FIG. 1.
Direct GBS infection of NHBE cells induces IL-8 but not iNOS mRNA. Total RNA was purified from cell lysates collected at 2, 8, and 24 h after initiation of a 2-h infection pulse with COH1-13 (100:1). RT-PCR products were resolved by electrophoresis on ...
FIG. 2.
Cytomix induces iNOS mRNA in A549 cells. A549 cells were treated for 2 or 24 h with 10 ng each of IL-1, TNF-α, and IFN-γ/ml. Total RNA was extracted from cell lysates, and multiplex RT-PCR was conducted with two primer sets in a single ...

iNOS gene expression in A549 cells cocultured with GBS-treated PBMC.

A549 cells are known to express iNOS when treated with a mixture of IL-1, TNF-α, and IFN-γ (Cytomix) but poorly (14) or not at all (21) in response to the doses of any single cytokine in this mixture. Since GBS-treated PBMC are known to release all of these cytokines (12), indirect induction of iNOS was examined in A549 cells cocultured (using culture inserts) with human PBMC or culture-derived human macrophages. In addition to testing cocultures of A549 and PBMC, separate experiments tested the iNOS response of A549 cells when cultured in the presence of conditioned medium from separately cultured PBMC. Based on the timing of detectable induced NO levels and iNOS mRNA in Cytomix-treated A549 cells, samples from coculture experiments were collected at 24 h.

Secreted NO in the culture medium and iNOS gene expression were undetectable in untreated A549 cultures, A549 cultures treated directly with GBS, A549 cocultures with uninfected macrophage or PBMC, and A549 cocultures with only GBS-inoculated culture medium in the culture insert. Nitrite was not detectable in conditioned medium from GBS-treated PBMC or GBS-treated macrophages. Only when A549 cells were cocultured with GBS-treated PBMC or were treated with supernatant fluid collected from separately cultured GBS-treated PBMC was nitrite accumulation in the medium (mean ± the standard deviation of five experiments = 2.8 ± 1.9 μM at a GBS [strain COH1]/PBMC treatment ratio of 1:1) and iNOS gene expression readily detectable (Fig. (Fig.33 and and4).4). Culture medium supernates from PBMC treated at a GBS/mononuclear cell treatment ratio of 1:1 reproducibly induced NO and iNOS in A549 cells in five experiments with mononuclear cells from five different donors. Induction of iNOS mRNA with a GBS (strain COH1)/mononuclear cell treatment ratio of 10:1 was found in four of four experiments; however, NO production (nitrite accumulation in the medium) was detected in only two of four experiments at this dose. Conditioned medium generated with either COH1 or with the isogenic nonencapsulated mutant strain COH1-13 (1:1 treatment ratio of GBS/mononuclear cell) was effective at inducing NO production in A549 cells (mean value from combined experiments with two donors [duplicate cultures of each] of 4.4 ± 1.7 and 3.7 ± 1.2 μM nitrite with COH1 versus COH1-13, respectively).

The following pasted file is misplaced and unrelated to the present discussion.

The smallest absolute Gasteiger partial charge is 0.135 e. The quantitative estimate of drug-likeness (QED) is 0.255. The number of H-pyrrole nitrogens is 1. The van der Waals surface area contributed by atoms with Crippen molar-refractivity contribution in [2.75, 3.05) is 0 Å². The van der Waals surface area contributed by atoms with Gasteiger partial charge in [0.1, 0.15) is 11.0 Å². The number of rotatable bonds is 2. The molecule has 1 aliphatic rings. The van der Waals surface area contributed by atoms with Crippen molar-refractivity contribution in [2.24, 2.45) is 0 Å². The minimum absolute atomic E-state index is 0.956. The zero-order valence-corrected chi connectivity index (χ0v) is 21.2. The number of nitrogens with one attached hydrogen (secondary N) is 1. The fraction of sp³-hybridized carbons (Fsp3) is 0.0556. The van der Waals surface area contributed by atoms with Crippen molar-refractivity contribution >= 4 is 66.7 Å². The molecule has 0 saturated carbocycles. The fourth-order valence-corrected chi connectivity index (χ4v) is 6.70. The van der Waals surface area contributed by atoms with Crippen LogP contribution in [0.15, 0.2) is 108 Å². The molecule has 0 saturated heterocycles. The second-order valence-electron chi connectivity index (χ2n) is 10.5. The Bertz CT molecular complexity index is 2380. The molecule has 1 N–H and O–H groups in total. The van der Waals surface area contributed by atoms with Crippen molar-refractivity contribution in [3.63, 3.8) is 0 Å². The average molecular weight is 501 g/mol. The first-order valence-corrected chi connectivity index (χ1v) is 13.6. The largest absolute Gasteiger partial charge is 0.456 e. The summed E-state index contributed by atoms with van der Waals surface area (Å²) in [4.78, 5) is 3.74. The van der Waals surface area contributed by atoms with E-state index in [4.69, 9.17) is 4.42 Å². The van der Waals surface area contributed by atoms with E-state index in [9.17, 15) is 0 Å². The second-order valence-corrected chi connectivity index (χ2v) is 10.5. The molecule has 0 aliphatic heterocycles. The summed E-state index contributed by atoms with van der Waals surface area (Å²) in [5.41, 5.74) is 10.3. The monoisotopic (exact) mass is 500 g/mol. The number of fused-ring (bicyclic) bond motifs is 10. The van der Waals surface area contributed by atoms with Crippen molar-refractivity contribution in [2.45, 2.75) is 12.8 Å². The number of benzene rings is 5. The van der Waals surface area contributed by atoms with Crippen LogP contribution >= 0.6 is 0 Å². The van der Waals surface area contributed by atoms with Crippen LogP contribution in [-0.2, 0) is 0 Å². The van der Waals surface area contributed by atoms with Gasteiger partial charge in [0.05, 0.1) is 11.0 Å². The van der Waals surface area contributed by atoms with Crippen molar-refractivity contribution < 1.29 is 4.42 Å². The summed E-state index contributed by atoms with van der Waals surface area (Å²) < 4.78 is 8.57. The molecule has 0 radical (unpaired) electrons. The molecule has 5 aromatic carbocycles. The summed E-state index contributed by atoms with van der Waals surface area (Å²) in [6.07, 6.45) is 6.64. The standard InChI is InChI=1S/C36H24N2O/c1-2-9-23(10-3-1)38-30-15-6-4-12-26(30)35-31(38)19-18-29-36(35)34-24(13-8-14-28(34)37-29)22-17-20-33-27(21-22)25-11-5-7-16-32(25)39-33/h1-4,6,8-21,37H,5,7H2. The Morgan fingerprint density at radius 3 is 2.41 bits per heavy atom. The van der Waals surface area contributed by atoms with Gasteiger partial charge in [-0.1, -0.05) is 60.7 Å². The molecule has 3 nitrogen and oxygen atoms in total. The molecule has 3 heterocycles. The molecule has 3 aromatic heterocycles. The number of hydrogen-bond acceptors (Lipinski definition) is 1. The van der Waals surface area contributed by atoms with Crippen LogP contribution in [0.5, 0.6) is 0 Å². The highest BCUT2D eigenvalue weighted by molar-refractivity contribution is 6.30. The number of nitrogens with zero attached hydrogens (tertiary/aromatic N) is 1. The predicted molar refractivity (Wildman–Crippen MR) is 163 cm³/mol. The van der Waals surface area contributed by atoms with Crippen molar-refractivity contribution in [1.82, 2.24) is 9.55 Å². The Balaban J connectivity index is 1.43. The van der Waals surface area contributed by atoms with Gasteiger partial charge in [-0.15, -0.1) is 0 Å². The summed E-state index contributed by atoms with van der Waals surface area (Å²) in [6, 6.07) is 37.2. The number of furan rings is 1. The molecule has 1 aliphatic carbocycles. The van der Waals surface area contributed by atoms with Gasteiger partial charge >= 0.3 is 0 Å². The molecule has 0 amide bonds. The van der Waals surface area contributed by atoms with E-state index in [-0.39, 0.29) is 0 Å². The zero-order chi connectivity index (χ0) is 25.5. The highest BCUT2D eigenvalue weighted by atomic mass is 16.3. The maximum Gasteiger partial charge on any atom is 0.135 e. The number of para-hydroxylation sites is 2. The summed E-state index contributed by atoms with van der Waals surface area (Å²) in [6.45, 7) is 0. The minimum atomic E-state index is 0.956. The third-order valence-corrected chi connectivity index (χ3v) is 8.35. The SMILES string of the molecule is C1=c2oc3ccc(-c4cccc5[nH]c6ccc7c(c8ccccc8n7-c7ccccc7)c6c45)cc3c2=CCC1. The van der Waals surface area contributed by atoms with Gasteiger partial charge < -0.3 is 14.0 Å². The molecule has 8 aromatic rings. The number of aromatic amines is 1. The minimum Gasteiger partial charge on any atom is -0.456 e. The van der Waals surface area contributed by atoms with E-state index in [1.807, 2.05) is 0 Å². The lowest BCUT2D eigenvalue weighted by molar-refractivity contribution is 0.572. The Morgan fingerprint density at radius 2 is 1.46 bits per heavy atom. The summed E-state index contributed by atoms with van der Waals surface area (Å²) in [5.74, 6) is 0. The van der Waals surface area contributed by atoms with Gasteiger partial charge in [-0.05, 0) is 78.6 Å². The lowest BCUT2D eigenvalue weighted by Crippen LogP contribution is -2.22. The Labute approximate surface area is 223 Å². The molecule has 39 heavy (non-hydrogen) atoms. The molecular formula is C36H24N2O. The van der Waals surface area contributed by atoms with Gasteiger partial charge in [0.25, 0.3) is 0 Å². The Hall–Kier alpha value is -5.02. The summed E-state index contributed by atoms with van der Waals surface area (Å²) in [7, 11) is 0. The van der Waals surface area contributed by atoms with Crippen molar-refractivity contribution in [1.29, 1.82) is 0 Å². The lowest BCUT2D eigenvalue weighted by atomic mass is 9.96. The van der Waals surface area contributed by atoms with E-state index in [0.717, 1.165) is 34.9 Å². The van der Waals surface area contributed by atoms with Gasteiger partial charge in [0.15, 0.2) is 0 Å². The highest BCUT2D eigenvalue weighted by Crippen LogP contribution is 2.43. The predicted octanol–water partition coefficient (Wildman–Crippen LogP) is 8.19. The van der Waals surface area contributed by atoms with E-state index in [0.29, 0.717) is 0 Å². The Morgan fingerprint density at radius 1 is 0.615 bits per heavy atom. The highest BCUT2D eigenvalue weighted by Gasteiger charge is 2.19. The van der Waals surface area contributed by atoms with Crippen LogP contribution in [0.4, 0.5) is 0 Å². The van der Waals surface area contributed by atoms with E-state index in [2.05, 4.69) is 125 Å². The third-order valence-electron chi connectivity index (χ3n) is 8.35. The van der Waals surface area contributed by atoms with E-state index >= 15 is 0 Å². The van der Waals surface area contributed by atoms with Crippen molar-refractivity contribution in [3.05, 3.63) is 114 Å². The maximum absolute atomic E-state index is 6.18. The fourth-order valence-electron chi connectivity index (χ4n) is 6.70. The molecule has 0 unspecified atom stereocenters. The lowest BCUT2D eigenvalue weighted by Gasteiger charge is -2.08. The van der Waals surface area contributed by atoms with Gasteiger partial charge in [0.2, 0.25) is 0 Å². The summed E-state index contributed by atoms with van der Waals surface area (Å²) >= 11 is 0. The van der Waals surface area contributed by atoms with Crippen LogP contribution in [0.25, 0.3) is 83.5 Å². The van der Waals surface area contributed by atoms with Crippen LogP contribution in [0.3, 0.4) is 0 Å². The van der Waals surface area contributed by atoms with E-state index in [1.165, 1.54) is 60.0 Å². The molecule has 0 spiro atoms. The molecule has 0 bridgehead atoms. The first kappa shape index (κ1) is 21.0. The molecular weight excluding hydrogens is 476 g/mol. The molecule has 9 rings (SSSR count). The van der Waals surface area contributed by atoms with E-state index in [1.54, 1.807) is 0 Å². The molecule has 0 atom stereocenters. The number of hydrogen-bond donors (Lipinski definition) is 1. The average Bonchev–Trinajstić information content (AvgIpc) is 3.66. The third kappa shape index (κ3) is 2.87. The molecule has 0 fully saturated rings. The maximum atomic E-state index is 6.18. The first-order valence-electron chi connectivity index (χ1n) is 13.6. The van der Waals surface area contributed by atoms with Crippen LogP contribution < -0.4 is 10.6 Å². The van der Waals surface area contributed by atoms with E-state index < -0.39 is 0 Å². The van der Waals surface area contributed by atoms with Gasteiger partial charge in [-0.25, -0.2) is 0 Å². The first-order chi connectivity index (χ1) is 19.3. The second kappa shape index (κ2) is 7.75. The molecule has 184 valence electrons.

FIG. 3.
iNOS mRNA induction in A549 cells treated with conditioned medium from GBS-treated human mononuclear cells. We centrifuged 24-h-conditioned medium from GBS-treated (strain COH1, 1:1 or 10:1 ratio) human mononuclear cells to remove GBS and added it to ...
FIG. 4.
iNOS mRNA induction in A549 cells cocultured with GBS-treated human mononuclear cells. A total of 5 × 106 mononuclear cells treated with GBS strain COH1 (1:1 ratio) were placed in 24-mm Costar Transwell culture inserts. Inserts were cocultured ...